This is an archived copy of the Xen.org mailing list, which we have preserved to ensure that existing links to archives are not broken. The live archive, which contains the latest emails, can be found at http://lists.xen.org/
Home Products Support Community News


[Xen-devel] Very large value from get_nsec_offset() in timer_interrupt

To: xen-devel@xxxxxxxxxxxxxxxxxxx
Subject: [Xen-devel] Very large value from get_nsec_offset() in timer_interrupt
From: Ryan Harper <ryanh@xxxxxxxxxx>
Date: Thu, 20 Apr 2006 17:47:35 -0500
Delivery-date: Thu, 20 Apr 2006 15:47:59 -0700
Envelope-to: www-data@xxxxxxxxxxxxxxxxxx
List-help: <mailto:xen-devel-request@lists.xensource.com?subject=help>
List-id: Xen developer discussion <xen-devel.lists.xensource.com>
List-post: <mailto:xen-devel@lists.xensource.com>
List-subscribe: <http://lists.xensource.com/cgi-bin/mailman/listinfo/xen-devel>, <mailto:xen-devel-request@lists.xensource.com?subject=subscribe>
List-unsubscribe: <http://lists.xensource.com/cgi-bin/mailman/listinfo/xen-devel>, <mailto:xen-devel-request@lists.xensource.com?subject=unsubscribe>
Sender: xen-devel-bounces@xxxxxxxxxxxxxxxxxxx
User-agent: Mutt/1.5.6+20040907i
I've been trying to debug live-locking of some 64-bit paravirt guests
for the past week and after finally getting gdb to give a backtrace,
I've been able to do some investigation.

The guest makes no forward progress as seen from the user's perspective
(console provides no output), but the kernel is always running and
consuming cpu time according to xm list.

Examining the vcpu context I was able to glean that it was usually
processing time of some sort, either in timer_interrupt, or do_timer
(more often).  After looking at some xentrace records, everything seemed
to be fine from Xen's perspective in that I was seeing timer interrupts
on the proper periodic schedule.  This left me with the guest.  

I attached to a live-locked guest and got the following backtrace:

(gdb) bt
#0  0xffffffff8014e296 in softlockup_tick (regs=0xffff88002efdfd48) at 
#1  0xffffffff80134cb9 in do_timer (regs=0xffff88002efdfd48) at 
#2  0xffffffff8010f325 in timer_interrupt (irq=788397384, dev_id=0x989680, 
    at arch/x86_64/kernel/../../i386/kernel/time-xen.c:674
#3  0xffffffff8014e5b9 in handle_IRQ_event (irq=256, regs=0xffff88002efdfd48, 
    at kernel/irq/handle.c:88
#4  0xffffffff8014e6b2 in __do_IRQ (irq=256, regs=0xffff88002efdfd48) at 
#5  0xffffffff8010d6ae in do_IRQ (regs=0xffff88002efdfd48) at 
#6  0xffffffff80249c50 in evtchn_do_upcall (regs=0xffff88002efdfd48) at 
#7  0xffffffff8010b87e in do_hypervisor_callback ()
#8  0xffff88002efdfd48 in ?? ()
#9  0x0000000000000000 in ?? ()

Jumping into frame 2:

(gdb) frame 2
#2  0xffffffff8010f325 in timer_interrupt (irq=788397384, dev_id=0x989680,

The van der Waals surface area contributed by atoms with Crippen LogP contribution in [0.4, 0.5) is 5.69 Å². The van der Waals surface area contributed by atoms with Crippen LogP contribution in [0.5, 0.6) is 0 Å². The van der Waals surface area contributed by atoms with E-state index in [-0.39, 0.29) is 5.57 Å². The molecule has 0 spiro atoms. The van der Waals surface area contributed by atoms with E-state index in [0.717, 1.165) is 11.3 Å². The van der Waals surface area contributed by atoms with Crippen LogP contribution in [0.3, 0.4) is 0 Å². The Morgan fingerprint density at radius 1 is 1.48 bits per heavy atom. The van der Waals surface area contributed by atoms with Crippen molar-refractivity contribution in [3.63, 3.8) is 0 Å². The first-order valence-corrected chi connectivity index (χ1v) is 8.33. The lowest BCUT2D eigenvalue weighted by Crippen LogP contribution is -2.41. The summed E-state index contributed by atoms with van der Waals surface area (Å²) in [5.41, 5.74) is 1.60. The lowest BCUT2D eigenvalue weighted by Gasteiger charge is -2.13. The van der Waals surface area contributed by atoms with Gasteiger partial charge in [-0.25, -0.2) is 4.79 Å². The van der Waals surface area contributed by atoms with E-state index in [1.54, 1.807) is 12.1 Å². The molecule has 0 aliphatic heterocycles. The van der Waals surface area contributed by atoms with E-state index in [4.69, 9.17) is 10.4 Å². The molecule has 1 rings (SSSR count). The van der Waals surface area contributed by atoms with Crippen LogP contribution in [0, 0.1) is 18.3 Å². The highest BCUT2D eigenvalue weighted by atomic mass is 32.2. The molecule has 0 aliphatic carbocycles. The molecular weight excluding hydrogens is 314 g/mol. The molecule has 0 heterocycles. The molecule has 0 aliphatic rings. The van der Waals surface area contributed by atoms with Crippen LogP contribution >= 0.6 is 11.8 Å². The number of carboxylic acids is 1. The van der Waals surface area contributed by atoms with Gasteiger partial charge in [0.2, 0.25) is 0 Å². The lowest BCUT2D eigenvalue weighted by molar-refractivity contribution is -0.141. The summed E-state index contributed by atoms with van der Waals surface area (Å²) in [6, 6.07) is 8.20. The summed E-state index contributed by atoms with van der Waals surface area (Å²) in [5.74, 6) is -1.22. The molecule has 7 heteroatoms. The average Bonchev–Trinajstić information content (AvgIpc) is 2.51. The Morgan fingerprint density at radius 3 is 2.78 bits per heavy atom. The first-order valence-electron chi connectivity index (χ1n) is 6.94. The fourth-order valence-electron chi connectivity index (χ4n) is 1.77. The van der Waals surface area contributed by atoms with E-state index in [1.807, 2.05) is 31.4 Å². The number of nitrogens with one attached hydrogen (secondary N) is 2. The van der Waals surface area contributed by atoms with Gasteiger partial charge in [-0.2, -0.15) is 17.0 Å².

at arch/x86_64/kernel/../../i386/kernel/time-xen.c:674
674                     do_timer(regs);

Which is in this loop (with some of my hackery):
(gdb) list
669             ticks = 0ULL;
670             while (delta >= NS_PER_TICK) {
671                     ticks++;
672                     delta -= NS_PER_TICK;
673                     processed_system_time += NS_PER_TICK;
674                     do_timer(regs);
675             }

Checking out delta:

(gdb) p delta
$5 = 6139533539238523629

>From the source code, NS_PER_TICK is 1000000000LL/HZ.

With those values, it is no surprise why the guest is always busy.
Adding some more debugging where we set delta, I captured the two values
used to create delta.

(gdb) list timer_interrupt
610     s64 ns_offset;
611     u64 ticks;
612     u64 shadow_system_timestamp;
614     irqreturn_t timer_interrupt(int irq, void *dev_id, struct pt_regs *regs)
615     {
616             s64 delta, delta_cpu, stolen, blocked;
617             u64 sched_time;
618             int i, cpu = smp_processor_id();
619             struct shadow_time_info *shadow = &per_cpu(shadow_time, cpu);
620             struct vcpu_runstate_info *runstate = &per_cpu(runstate, cpu);
622             write_seqlock(&xtime_lock);
624             do {
625                     get_time_values_from_xen();
627                     /* Obtain a consistent snapshot of elapsed wallclock 
cycles. */
628                     shadow_system_timestamp = shadow->system_timestamp;
629                     ns_offset = get_nsec_offset(shadow);
630                     //delta = delta_cpu =
631                     //      shadow->system_timestamp + 
632                     delta = delta_cpu = shadow_system_timestamp + ns_offset;
633                     delta     -= processed_system_time;
634                     delta_cpu -= per_cpu(processed_system_time, cpu);

The value of the system_timestap and the offset are:
(gdb) p shadow_system_timestamp
$6 = 5295129204996
(gdb) p ns_offset
$7 = 6148883847633798812

ns_offset is calculated from get_nsec_offset().  I'm going to dig
a little further, but I wanted to get what I'm seeing out there.

Ryan Harper
Software Engineer; Linux Technology Center
IBM Corp., Austin, Tx
(512) 838-9253   T/L: 678-9253

Xen-devel mailing list

<Prev in Thread] Current Thread [Next in Thread>